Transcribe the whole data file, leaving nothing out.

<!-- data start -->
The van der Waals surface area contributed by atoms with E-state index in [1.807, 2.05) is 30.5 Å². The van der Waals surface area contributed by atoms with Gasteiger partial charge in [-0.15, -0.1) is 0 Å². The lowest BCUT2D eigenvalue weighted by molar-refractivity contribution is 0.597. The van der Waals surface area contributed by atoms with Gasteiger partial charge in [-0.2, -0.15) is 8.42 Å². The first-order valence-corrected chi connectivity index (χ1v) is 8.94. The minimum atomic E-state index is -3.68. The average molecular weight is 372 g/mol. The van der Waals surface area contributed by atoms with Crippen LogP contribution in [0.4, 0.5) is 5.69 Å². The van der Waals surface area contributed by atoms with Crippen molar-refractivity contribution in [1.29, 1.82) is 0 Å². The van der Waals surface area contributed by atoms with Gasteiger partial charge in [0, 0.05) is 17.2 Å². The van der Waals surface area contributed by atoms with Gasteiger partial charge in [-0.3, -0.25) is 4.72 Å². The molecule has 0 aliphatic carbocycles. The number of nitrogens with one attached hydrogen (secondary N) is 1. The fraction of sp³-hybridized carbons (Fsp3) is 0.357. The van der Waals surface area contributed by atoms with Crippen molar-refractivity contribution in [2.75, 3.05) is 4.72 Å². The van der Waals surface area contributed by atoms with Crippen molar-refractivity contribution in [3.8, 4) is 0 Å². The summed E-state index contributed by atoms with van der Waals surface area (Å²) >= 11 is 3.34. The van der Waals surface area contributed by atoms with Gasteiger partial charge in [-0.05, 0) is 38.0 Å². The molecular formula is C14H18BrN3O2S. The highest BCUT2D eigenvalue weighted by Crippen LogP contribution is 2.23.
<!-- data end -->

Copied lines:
The van der Waals surface area contributed by atoms with E-state index in [1.807, 2.05) is 30.5 Å². The van der Waals surface area contributed by atoms with Gasteiger partial charge in [-0.15, -0.1) is 0 Å². The lowest BCUT2D eigenvalue weighted by molar-refractivity contribution is 0.597. The van der Waals surface area contributed by atoms with Gasteiger partial charge in [-0.2, -0.15) is 8.42 Å². The first-order valence-corrected chi connectivity index (χ1v) is 8.94. The minimum atomic E-state index is -3.68. The average molecular weight is 372 g/mol. The van der Waals surface area contributed by atoms with Crippen LogP contribution in [0.4, 0.5) is 5.69 Å². The van der Waals surface area contributed by atoms with Crippen molar-refractivity contribution in [1.29, 1.82) is 0 Å². The van der Waals surface area contributed by atoms with Gasteiger partial charge in [0, 0.05) is 17.2 Å². The van der Waals surface area contributed by atoms with Gasteiger partial charge in [-0.3, -0.25) is 4.72 Å². The molecule has 0 aliphatic carbocycles. The number of nitrogens with one attached hydrogen (secondary N) is 1. The fraction of sp³-hybridized carbons (Fsp3) is 0.357. The van der Waals surface area contributed by atoms with Crippen molar-refractivity contribution in [2.75, 3.05) is 4.72 Å². The van der Waals surface area contributed by atoms with Crippen molar-refractivity contribution in [3.8, 4) is 0 Å². The summed E-state index contributed by atoms with van der Waals surface area (Å²) >= 11 is 3.34. The van der Waals surface area contributed by atoms with Gasteiger partial charge in [-0.05, 0) is 38.0 Å². The molecular formula is C14H18BrN3O2S. The highest BCUT2D eigenvalue weighted by Crippen LogP contribution is 2.23.